Thursday, November 14, 2013

Debugger 4: Stepping, suspending and other actions

During the previous tutorial we created the basic structure for our debugger. Today we will work on the UI integration part.

When our debugger is running, Eclipse provides different toolbar actions, depending on what selection is active in the Debug view. There are four different types of actions:
  • Terminate
  • Suspend/Resume
  • Disconnect
  • Stepping
For each of these groups exists an interface (ITerminate, ISuspendResume, IDisconnect and IStep). Whenever the selected element implements one of these interfaces the corresponding toolbar actions become available. Enablement will be handled by interface methods like canDisconnect(), canResume() ...

In this tutorial we will implement all these features step by step.

Debug Framework Tutorials

For a list of all debug related tutorials see Debug Framework Tutorials Overview.

Source code for this tutorial is available on github as a single zip archive, as a Team Project Set or you can browse the files online. 

Step 1: Suspend/Resume

Our debugger is very simple. We do not have multiple threads, so suspend/resume functionality is the same for the DebugTarget, a Thread or a StackFrame (we will look into this in another tutorial).

As suspend/resume is already implemented, we simply refactor stuff and move the ISuspendResume functionality to our base class TextDebugElement.
public abstract class TextDebugElement extends DebugElement implements ISuspendResume {
 public enum State {
  NOT_STARTED, SUSPENDED, RESUMED, TERMINATED, DISCONNECTED
 };

 private State fState = State.NOT_STARTED;

 @Override
 public TextDebugTarget getDebugTarget() {
  return (TextDebugTarget) super.getDebugTarget();
 }

 protected void setState(State state) {
  // only the DebugTarget saves the correct state.
  ((TextDebugElement) getDebugTarget()).fState = state;
 }

 protected State getState() {
  return ((TextDebugElement) getDebugTarget()).fState;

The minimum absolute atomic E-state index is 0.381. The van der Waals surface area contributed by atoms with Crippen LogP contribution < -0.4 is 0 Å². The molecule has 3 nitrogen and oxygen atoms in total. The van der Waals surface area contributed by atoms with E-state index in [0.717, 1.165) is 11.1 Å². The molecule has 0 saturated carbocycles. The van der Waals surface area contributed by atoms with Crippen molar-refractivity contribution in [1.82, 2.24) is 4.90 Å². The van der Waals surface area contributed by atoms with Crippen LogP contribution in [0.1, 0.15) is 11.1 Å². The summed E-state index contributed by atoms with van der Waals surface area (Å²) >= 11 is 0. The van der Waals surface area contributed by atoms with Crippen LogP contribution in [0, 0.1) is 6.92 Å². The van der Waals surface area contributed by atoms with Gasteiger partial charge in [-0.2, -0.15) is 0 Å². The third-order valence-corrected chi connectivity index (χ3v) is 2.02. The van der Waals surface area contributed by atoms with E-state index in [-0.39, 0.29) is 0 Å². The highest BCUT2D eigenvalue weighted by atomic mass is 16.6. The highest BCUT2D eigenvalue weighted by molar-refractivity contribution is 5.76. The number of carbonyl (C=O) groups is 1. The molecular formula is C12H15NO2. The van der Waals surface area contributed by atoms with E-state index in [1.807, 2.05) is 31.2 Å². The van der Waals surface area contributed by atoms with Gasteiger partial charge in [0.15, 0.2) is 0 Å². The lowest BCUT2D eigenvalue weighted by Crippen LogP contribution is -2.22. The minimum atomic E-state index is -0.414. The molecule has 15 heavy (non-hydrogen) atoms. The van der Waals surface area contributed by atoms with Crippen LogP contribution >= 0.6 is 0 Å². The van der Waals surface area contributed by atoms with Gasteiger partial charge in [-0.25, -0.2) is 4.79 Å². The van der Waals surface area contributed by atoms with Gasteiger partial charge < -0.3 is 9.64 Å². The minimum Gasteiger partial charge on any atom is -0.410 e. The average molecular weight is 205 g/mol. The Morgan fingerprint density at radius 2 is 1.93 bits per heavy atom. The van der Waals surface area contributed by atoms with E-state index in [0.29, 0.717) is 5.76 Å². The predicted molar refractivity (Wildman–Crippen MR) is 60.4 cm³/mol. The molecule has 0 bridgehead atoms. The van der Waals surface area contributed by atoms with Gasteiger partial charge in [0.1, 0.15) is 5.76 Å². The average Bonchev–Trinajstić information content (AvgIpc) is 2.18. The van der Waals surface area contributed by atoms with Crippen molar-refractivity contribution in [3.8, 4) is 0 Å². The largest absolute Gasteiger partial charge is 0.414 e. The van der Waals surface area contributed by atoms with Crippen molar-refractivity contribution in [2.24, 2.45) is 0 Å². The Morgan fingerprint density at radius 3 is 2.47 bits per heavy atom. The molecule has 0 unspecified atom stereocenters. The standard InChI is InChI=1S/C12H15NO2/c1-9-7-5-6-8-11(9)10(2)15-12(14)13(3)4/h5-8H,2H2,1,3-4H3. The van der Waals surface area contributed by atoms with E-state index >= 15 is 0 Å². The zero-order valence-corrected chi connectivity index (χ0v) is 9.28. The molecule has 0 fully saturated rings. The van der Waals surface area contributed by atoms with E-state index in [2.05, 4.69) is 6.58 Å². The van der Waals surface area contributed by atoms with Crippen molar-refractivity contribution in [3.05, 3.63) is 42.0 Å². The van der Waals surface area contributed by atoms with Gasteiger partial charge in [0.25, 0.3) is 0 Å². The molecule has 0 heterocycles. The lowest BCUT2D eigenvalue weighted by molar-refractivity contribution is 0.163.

}

 // ************************************************************
 // ISuspendResume
 // ************************************************************

 @Override
 public boolean canResume() {
  return isSuspended();
 }

 @Override
 public boolean canSuspend() {
  // we cannot interrupt our debugger once it is running
  return false;
 }

 @Override
 public boolean isSuspended() {
  return (getState() == State.SUSPENDED);
 }

 @Override
 public void resume() {
  // resume request from eclipse

  // send resume request to debugger
  getDebugTarget().fireModelEvent(new ResumeRequest());
 }

 @Override
 public void suspend() throws DebugException {
  throw new DebugException(new Status(IStatus.ERROR, "com.codeandme.textinterpreter.debugger", "suspend() not supported"));
 }
}

Some minor changes are needed to the derived classes which are not shown here.

Any action that might be triggered from a toolbar item has a canSomething() method that will be checked for button enablement (lines 26-35). Resuming is just a matter of sending a ResumeRequest to the debugger (line 47).

Moving to the base class allows any of our model implementations to use resuming. Besides we may remove some obsolete code from TextDebugTarget and TextThread.

When you run the debugger now try to select the Text Thread element in the Debug view. Previously we could not resume the thread, but only the Text DebugTarget. Now we can resume both.

Step 2: Implement terminate and disconnect support

Again we add the functionality to the base class:
public abstract class TextDebugElement extends DebugElement implements ISuspendResume, IDisconnect, ITerminate {

 // ************************************************************
 // IDisconnect
 // ************************************************************

 @Override
 public boolean canDisconnect() {
  return canTerminate();
 }

 @Override
 public void disconnect() {
  // disconnect request from eclipse

  // send disconnect request to debugger
  getDebugTarget().fireModelEvent(new DisconnectRequest());

  // debugger is detached, simulate terminate event
  getDebugTarget().handleEvent(new TerminatedEvent());
 }

 @Override
 public boolean isDisconnected() {
  return isTerminated();
 }

 // ************************************************************
 // ITerminate
 // ************************************************************

 @Override
 public boolean canTerminate() {
  return !isTerminated();
 }

 @Override
 public boolean isTerminated() {
  return (getState() == State.TERMINATED);
 }

 @Override
 public void terminate() {
  // terminate request from eclipse

  // send terminate request to debugger